Fish-shaped glass armonicas? Electronic snapping instruments? An entire line of nonsensical products that’s fish themed? Via comments on yesterday’s glass armonica piece, bodhi points us to various fish-based “performance-art-manufacturing” creations by the Japanese maywa denki group. Examples:

Koi-beat: Manual rhythm-making machine in the shape of a carp. Inputted-rhythm by the switch is output at 100V.
Glass-Carp: Compact,easy-to-play carp-shaped glass harp. Turn the handle to move the glasses round.
Pachi-Moku: A unique back-pack-type”winged”musical device operated by electronic finger snappers. Two tones: high and low.

Pictured are the fish-shaped glass armonica (Franklin would be proud), and of course, the electronic finger-snapping device. (West Side Story will never be the same.)

Catalog of fish-themed products

The unusual fish-themed gear doesn’t stop at music, either. There’s a “fish swatter and container”, for instance. (What do you mean, “what for?” For swatting fish, silly.) Then there’s a custom painting kit so you can “Create your own one-of-a-kind ink rubbing of a fish for its memento”, and a fish bladder in a glass jar with air pressure controls. (Don’t ask.)

I like the fish bone extension cord, myself:

The CDM sea creatures leitmotif continues for reasons even I can’t explain. Now I half expect someone to come and slap me with a herring.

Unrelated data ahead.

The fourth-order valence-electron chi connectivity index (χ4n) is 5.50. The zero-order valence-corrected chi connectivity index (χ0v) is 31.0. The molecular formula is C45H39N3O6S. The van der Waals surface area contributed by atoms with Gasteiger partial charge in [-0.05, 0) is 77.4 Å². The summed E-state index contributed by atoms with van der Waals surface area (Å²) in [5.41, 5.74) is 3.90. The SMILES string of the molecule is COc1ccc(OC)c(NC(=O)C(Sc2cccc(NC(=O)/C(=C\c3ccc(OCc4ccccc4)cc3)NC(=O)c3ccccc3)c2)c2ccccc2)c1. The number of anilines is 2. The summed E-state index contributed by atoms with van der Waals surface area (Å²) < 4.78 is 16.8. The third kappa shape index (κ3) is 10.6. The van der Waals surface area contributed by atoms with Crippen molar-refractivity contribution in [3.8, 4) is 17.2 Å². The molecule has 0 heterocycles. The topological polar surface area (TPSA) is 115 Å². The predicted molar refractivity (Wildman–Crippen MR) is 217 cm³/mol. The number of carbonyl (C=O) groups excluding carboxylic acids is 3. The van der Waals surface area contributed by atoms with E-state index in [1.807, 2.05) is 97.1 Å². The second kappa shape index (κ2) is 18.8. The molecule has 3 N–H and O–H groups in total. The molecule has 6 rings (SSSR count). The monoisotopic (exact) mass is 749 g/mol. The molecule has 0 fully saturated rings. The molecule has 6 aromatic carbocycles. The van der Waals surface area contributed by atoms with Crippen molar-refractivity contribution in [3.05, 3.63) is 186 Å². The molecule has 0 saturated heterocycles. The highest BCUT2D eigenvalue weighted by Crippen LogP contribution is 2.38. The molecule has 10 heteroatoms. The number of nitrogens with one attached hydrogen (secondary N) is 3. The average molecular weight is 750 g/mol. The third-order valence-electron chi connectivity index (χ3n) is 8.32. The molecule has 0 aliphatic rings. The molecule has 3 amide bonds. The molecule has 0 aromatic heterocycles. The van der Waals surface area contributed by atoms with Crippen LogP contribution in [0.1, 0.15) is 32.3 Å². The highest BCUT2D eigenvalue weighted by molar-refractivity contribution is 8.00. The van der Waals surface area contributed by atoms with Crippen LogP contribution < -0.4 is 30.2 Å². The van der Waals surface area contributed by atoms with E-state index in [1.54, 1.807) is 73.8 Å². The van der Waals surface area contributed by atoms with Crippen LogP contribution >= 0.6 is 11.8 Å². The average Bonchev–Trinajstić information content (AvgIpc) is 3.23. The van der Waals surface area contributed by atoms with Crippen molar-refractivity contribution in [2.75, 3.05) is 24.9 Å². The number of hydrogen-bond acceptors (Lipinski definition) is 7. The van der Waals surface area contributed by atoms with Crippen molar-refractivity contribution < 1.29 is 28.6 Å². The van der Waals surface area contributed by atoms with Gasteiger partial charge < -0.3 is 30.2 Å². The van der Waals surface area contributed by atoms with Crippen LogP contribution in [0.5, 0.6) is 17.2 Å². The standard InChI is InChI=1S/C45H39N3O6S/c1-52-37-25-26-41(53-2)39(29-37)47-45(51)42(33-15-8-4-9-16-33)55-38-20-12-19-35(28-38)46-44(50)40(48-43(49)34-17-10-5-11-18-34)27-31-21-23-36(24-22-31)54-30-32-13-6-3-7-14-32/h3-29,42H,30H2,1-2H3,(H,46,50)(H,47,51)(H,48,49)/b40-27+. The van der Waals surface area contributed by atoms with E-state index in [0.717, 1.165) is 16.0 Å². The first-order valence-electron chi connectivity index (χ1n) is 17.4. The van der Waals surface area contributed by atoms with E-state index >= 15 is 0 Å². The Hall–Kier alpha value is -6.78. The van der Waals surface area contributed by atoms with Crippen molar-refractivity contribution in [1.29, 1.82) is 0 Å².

• Those instruments were created by the japanese group Maywa Denki.

    I had the opportunity to see them on stage in 2005 in Paris (France) and this was one of the most incredible shows I've ever seen : those guys have built dozens of instruments and automats and programmed them to play songs.

    The group is composed of a CEO (he sings), a financial director (plays the organ) and a crew (the workers, they operate the instruments and repair them while playing…) and the show is a pastiche of the philosophy of the japanese company.

    Very strange group and difficult to describe, but really a must-see if you like automats, absurd situations, japanese pop music and humour.

  • They were originally two brothers (one has since "retired"). Back around the 70s their father ran an electric appliance manufacturing company called Maywa Denki that has since gone out of business. So part of their art/performance project involves behaving like a manufacturer – something they've become with quite a number of lower cost non-musical goods (like the extension cord) available at places like Tower Records in Japan. The above instruments though are one off items used in their shows. Their sound is all servo-mechanical, moving electric parts making acoustic sounds rather than electronic waves. They were signed to a Sony affiliated label in the late 90s and backed singer/neo-lounge act Satoru Wono on that Kraftwerk Tribute album "Musique Non Stop".

  • Nick and Fred — thanks for these eloquent descriptions. I had no idea of the background on their work; makes it all the more interesting. I wish I could see them in person.

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